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Inward a glowing heat I feel,
A fpark of heavenly day;
But earthly vapours damp my zeal,
And heavy flesh drags me the downward way.
And mortal paffion charms my foul aftray.
And call me high
To mingle with the choirs of glory and of blifs.
Awakes the fong, and guides the way;
There love and zeal divine and bright
Trace out new regions in the world of light,
And scarce the boldest Muse can follow or obey.
I'm in a dream, and Fancy reigns,
Or is the vifion true?
Behold Religion on her throne,
In awful state descending down.
And her dominions vaft and bright within my spacious She fmiles, and with a courteous hand
She beckons me away;
I feel mine airy powers loofe from the cumbrous clay,
And with a joyful hafte obey
Religion's high command.
What lengths and heights and depths unknown !
And feas, and fkies, and ftars her own,
In an unmeafur'd sphere!
What heavens of joy, and light ferene,
A long farewell to all below,
Now the fwift tranfports of the mind
Leave the fluttering Muse behind,
A thousand loofe Pindaric plumes fly fcattering down the
Amongst the clouds I lose my breath,
The rapture grows too strong:
I will no more demand my tongue,
Till the grofs organ well refin'd
Can trace the boundless flights of an unfetter'd mind, And raife an equal fong.
The following Poems of this Book are peculiarly dedicated to Divine Love*.
The Hazard of loving the Creatures.
'Tis dangerous to let loose our love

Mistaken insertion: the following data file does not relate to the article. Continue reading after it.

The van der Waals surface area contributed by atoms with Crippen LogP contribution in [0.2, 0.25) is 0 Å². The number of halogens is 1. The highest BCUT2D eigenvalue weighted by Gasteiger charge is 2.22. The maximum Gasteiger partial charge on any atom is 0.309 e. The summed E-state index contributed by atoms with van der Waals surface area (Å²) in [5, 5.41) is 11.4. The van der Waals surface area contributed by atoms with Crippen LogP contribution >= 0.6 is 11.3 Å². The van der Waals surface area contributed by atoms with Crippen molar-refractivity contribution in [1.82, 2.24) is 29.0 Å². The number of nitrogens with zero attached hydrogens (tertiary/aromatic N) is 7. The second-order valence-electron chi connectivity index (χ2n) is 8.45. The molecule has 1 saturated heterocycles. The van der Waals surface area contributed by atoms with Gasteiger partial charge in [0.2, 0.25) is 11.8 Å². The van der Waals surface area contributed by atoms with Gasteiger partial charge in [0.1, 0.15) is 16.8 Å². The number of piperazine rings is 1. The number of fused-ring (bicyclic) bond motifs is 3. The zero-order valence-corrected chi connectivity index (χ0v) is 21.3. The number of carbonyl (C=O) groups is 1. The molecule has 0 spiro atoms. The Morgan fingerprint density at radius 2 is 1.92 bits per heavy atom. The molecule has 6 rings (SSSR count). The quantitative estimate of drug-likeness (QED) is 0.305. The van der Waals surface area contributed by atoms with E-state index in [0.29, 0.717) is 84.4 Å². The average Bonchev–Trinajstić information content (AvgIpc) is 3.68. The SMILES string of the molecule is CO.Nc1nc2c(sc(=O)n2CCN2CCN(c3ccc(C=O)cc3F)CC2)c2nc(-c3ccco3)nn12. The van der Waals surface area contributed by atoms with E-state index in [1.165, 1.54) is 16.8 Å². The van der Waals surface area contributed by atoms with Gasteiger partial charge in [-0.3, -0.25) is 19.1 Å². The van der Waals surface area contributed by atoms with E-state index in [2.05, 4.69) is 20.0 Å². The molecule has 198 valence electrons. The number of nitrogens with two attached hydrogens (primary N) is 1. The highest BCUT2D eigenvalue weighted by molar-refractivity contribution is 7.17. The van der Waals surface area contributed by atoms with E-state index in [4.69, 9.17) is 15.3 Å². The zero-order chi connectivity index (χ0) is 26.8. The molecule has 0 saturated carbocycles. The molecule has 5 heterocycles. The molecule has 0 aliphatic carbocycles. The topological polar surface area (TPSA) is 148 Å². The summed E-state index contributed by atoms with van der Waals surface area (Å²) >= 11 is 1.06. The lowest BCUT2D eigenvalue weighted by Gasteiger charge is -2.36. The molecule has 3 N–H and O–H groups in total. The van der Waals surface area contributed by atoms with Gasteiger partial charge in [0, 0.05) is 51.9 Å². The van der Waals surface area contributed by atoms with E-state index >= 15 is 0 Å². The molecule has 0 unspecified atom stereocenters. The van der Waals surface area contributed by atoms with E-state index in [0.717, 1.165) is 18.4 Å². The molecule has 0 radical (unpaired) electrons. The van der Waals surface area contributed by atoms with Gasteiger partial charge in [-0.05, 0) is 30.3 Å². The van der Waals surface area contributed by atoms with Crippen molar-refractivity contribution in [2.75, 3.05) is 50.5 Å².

Beneath th' Eternal Fair.
Souls whom the tie of friendship binds,
And partners of our blood,
Seize a large portion of our minds,
And leave the lefs for God.
Nature has foft but powerful bands,
And reafon fhe controls;
While children with their little hands
Hang clofeft to our fouls.
Thoughtless they act th' old ferpent's part;
What tempting things they be!
Lord, how they twine about our heart,
And draw it off from thee !
Our hafty wills ruh blindly on
Where rifing paffion rolls,
And thus we make our fetters ftrong
To bind our flavifh fouls.
* Different ages have their different airs and fafhions of writing. It was much more the fashion of the age, when thefe poems were written, to treat of divine fubjects in the ftyle of Solomon's Song than it is at this day, which will afford fome apology for the writer, in younger years.
Dear Sovereign, break thefe fetters off,
And fet our fpirits free;.
God in himself is blifs enough,
Defiring to love CHRIST.
COME, let me love: or is thy mind
Harden'd to ftone, or froze to ice?
I fee the bleffed Fair-one bend
And ftoop t' embrace me from the skies!
O'tis a thought would melt a rock,
That thofe fweet lips, that heavenly look,
I was a traitor doom'd to fire,
Infinite grace! Almighty charms!
Did pity ever stoop so low,
Drefs'd in divinity and blood?
Again he lives; and fpreads his hands,
Sure I must love; or are my ears
The HEAR T given away.
there are paffions in my foul, (And paffions fure they be) Now they are all at thy control, My Jefus, all for Thee.
If love, that pleafing power, can rest
Come, gentle Saviour, to my breast,
Let the gay world, with treacherous art
I have convey'd away my heart,
I feel my warmest paffions dead
To all that earth can boast; This foul of mine was never made
For vanity and dust.